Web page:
Sports Medicine

, Volume 40, Issue 8, pp 657–679 | Cite as

Evaluation of Injury and Fatality Risk in Rock and Ice Climbing

  • Volker SchöfflEmail author
  • Audry Morrison
  • Ulrich Schwarz
  • Isabelle Schöffl
  • Thomas Küpper
Review Article


Rock and ice climbing are widely considered to be ‘high-risk’ sporting activities that are associated with a high incidence of severe injury and even death, compared with more mainstream sports. However, objective scientific data to support this perception are questionable. Accordingly, >400 sport-specific injury studies were analysed and compared by quantifying the injury incidence and objectively grading the injury severity (using the National Advisory Committee for Aeronautics score) per 1000 hours of sporting participation. Fatalities were also analysed. The analysis revealed that fatalities occurred in all sports, but it was not always clear whether the sport itself or pre-existing health conditions contributed or caused the deaths. Bouldering (ropeless climbing to low heights), sport climbing (mostly bolt protected lead climbing with little objective danger) and indoor climbing (climbing indoors on artificial rock structures), showed a small injury rate, minor injury severity and few fatalities. As more objective/external dangers exist for alpine and ice climbing, the injury rate, injury severity and fatality were all higher. Overall, climbing sports had a lower injury incidence and severity score than many popular sports, including basketball, sailing or soccer; indoor climbing ranked the lowest in terms of injuries of all sports assessed. Nevertheless, a fatality risk remains, especially in alpine and ice climbing. In the absence of a standard definition for a ‘high-risk’ sport, categorizing climbing as a high-risk sport was found to be either subjective or dependent on the definition used. In conclusion, this analysis showed that retrospective data on sport-specific injuries and fatalities are not reported in a standardized manner. To improve preventative injury measures for climbing sports, it is recommended that a standardized, robust and comprehensive sport-specific scoring model should be developed to report and fully evaluate the injury risk, severity of injuries and fatality risk in climbing sports.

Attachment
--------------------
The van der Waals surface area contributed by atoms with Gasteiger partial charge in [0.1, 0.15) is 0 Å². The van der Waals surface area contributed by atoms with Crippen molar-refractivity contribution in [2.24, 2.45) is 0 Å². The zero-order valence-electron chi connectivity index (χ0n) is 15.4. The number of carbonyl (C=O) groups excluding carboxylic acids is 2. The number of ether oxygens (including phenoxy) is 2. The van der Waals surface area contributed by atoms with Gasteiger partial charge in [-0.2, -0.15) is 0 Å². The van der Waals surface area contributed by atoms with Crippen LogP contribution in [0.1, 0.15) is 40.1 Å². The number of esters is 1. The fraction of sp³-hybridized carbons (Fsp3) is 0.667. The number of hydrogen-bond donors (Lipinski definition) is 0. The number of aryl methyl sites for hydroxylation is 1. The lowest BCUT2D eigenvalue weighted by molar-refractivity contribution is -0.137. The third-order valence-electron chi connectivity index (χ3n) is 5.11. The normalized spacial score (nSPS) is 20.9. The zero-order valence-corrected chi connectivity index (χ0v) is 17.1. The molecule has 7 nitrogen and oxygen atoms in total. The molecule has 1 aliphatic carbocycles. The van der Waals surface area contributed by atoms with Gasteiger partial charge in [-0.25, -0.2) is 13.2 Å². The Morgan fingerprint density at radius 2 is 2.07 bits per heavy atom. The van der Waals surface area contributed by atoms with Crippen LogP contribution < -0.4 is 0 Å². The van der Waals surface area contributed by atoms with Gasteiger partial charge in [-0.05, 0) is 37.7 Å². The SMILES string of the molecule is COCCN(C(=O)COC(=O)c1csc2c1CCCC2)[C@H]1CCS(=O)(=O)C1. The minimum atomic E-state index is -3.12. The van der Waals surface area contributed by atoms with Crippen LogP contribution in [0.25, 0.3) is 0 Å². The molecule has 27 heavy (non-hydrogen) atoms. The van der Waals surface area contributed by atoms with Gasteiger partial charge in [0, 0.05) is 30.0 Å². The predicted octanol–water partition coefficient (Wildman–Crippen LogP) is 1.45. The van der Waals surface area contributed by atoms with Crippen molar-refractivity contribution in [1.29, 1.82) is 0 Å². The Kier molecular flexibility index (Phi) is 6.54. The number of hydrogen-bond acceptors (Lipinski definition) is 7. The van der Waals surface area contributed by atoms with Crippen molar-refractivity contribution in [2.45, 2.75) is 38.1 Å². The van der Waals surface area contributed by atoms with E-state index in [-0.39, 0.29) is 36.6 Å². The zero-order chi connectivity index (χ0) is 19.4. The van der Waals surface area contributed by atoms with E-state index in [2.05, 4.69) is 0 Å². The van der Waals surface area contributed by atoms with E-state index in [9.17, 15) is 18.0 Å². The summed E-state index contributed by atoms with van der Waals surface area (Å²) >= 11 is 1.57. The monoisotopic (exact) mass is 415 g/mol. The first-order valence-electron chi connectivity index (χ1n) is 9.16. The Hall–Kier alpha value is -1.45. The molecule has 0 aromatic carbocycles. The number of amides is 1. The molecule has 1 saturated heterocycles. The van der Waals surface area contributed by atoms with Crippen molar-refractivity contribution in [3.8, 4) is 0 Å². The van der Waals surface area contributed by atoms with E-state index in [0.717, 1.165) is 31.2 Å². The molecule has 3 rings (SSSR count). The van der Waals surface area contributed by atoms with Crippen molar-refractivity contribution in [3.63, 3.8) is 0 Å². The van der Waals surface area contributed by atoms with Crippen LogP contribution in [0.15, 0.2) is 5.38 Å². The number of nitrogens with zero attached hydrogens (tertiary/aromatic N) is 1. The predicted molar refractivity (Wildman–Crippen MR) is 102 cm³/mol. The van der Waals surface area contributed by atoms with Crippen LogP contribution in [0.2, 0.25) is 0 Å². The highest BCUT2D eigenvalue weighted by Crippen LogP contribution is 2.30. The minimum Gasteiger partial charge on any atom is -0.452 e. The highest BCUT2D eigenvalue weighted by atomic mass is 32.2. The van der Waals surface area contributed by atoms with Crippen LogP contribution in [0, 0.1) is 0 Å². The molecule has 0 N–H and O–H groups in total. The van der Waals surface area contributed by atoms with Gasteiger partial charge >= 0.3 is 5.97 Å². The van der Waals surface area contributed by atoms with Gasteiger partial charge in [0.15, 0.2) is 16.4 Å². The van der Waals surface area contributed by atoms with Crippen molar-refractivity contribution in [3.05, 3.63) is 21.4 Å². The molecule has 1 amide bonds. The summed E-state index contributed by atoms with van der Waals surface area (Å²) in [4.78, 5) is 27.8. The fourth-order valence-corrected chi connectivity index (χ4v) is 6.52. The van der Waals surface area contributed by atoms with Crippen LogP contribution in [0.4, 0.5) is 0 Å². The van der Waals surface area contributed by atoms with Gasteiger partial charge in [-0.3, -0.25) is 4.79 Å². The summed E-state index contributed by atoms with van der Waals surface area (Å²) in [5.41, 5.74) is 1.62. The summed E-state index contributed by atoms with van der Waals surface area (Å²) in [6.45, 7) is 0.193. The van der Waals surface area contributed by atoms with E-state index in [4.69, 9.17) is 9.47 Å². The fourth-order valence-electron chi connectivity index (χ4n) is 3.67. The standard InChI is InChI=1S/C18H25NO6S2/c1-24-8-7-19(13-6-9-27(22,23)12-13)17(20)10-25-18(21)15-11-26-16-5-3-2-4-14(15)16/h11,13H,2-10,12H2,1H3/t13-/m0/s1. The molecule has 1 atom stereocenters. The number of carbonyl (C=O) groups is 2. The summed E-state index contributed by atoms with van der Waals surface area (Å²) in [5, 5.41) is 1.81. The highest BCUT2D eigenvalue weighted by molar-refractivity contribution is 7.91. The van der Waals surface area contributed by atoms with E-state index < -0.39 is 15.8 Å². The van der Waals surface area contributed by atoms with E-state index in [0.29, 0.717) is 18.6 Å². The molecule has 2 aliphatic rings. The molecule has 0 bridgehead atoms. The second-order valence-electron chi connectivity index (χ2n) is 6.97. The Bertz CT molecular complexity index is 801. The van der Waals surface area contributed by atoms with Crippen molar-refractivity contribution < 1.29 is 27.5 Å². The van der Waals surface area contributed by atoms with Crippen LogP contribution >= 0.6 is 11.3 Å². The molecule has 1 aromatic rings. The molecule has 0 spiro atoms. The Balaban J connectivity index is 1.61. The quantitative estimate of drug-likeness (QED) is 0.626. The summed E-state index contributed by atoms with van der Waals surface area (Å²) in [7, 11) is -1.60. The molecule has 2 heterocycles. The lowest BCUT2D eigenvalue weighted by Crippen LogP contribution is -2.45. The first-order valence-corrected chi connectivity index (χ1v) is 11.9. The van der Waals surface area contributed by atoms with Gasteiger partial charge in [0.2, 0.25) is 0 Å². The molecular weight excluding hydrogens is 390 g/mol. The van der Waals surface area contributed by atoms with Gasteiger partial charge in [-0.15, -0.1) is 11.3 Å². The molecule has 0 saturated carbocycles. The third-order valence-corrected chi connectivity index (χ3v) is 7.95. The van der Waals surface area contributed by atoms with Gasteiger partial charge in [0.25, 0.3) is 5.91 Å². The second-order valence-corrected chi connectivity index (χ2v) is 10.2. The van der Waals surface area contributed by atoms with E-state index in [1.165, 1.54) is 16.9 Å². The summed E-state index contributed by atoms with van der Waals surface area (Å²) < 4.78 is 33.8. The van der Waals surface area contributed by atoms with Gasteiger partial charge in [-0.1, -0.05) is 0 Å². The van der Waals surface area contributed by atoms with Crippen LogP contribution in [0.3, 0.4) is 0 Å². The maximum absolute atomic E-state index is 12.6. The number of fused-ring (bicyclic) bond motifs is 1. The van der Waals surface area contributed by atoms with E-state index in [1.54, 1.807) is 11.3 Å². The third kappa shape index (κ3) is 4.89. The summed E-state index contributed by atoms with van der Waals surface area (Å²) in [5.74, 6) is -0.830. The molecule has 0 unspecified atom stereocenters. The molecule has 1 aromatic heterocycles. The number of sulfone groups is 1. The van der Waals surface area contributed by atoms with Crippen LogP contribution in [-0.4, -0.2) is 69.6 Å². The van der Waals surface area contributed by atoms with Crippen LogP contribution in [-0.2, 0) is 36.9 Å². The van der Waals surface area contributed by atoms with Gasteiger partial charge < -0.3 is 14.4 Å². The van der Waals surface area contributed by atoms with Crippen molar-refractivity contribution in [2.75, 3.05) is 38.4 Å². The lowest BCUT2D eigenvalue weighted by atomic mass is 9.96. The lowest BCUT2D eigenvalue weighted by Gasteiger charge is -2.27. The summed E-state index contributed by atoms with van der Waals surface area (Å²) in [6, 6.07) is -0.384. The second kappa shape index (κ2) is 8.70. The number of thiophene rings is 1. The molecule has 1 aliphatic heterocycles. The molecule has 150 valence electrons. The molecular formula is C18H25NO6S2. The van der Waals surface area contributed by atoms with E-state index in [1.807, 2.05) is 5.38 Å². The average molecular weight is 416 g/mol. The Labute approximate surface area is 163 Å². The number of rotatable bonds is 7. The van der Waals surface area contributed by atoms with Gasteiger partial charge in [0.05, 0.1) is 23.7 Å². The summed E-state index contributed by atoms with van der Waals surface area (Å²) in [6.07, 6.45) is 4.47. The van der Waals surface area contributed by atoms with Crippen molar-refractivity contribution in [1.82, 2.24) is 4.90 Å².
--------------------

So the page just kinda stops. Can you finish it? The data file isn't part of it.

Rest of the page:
Injury Risk Overuse Injury Injury Incidence Fatality Risk Rock Climbing 
These keywords were added by machine and not by the authors. This process is experimental and the keywords may be updated as the learning algorithm improves.



No sources of funding were used to assist in the preparation of this review. The authors have no conflicts of interest that are directly relevant to the content of this review.


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Copyright information

© Adis Data Information BV 2010

Authors and Affiliations

  • Volker Schöffl
    • 1
    • 2
    • 3
    Email author
  • Audry Morrison
    • 3
  • Ulrich Schwarz
    • 4
  • Isabelle Schöffl
    • 5
  • Thomas Küpper
    • 3
    • 6
  1. 1.Department of Sportorthopedics, Orthopedics and Trauma SurgeryKlinikum BambergBambergGermany
  2. 2.Department of Trauma SurgeryFriedrich Alexander University Erlangen-NurembergErlangenGermany
  3. 3.Medical Commission of Union Internationale des Associations d’AlpinismeBernSwitzerland
  4. 4.Private PractiseOberstdorfGermany
  5. 5.Department of Anatomy 1Friedrich Alexander University Erlangen-NurembergErlangenGermany
  6. 6.Institute of Occupational and Social MedicineRWTH Aachen Technical UniversityAachenGermany

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